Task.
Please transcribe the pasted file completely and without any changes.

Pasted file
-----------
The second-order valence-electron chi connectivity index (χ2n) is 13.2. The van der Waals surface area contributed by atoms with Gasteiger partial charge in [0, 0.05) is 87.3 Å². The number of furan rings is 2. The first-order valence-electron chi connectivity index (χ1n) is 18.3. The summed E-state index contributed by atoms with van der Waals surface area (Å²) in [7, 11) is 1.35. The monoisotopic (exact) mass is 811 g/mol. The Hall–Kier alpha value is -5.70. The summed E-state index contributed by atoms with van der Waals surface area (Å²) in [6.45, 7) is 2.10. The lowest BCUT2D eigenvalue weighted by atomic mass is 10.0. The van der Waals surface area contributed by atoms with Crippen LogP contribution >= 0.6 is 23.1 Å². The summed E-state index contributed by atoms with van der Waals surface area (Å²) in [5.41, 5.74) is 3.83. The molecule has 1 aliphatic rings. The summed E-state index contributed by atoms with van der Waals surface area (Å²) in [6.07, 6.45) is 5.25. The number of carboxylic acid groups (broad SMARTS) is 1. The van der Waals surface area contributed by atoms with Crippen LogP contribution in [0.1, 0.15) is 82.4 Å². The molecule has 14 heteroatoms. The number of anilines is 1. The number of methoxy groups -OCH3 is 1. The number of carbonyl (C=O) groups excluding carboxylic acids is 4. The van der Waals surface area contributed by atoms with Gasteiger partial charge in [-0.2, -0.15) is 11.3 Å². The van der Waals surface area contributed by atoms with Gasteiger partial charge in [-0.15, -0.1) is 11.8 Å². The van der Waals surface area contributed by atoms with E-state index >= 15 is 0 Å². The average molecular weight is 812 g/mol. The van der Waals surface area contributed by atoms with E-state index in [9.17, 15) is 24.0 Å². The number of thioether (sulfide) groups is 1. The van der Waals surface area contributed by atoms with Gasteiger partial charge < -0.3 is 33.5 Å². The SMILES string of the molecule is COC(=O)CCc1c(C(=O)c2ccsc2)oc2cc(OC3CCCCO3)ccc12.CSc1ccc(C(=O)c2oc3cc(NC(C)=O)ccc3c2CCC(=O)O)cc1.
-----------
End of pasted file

The second-order valence-electron chi connectivity index (χ2n) is 13.2. The van der Waals surface area contributed by atoms with Gasteiger partial charge in [0, 0.05) is 87.3 Å². The number of furan rings is 2. The first-order valence-electron chi connectivity index (χ1n) is 18.3. The summed E-state index contributed by atoms with van der Waals surface area (Å²) in [7, 11) is 1.35. The monoisotopic (exact) mass is 811 g/mol. The Hall–Kier alpha value is -5.70. The summed E-state index contributed by atoms with van der Waals surface area (Å²) in [6.45, 7) is 2.10. The lowest BCUT2D eigenvalue weighted by atomic mass is 10.0. The van der Waals surface area contributed by atoms with Crippen LogP contribution >= 0.6 is 23.1 Å². The summed E-state index contributed by atoms with van der Waals surface area (Å²) in [5.41, 5.74) is 3.83. The molecule has 1 aliphatic rings. The summed E-state index contributed by atoms with van der Waals surface area (Å²) in [6.07, 6.45) is 5.25. The number of carboxylic acid groups (broad SMARTS) is 1. The van der Waals surface area contributed by atoms with Crippen LogP contribution in [0.1, 0.15) is 82.4 Å². The molecule has 14 heteroatoms. The number of anilines is 1. The number of methoxy groups -OCH3 is 1. The number of carbonyl (C=O) groups excluding carboxylic acids is 4. The van der Waals surface area contributed by atoms with Gasteiger partial charge in [-0.2, -0.15) is 11.3 Å². The van der Waals surface area contributed by atoms with Gasteiger partial charge in [-0.15, -0.1) is 11.8 Å². The van der Waals surface area contributed by atoms with E-state index >= 15 is 0 Å². The average molecular weight is 812 g/mol. The van der Waals surface area contributed by atoms with E-state index in [9.17, 15) is 24.0 Å². The number of thioether (sulfide) groups is 1. The van der Waals surface area contributed by atoms with Gasteiger partial charge < -0.3 is 33.5 Å². The SMILES string of the molecule is COC(=O)CCc1c(C(=O)c2ccsc2)oc2cc(OC3CCCCO3)ccc12.CSc1ccc(C(=O)c2oc3cc(NC(C)=O)ccc3c2CCC(=O)O)cc1.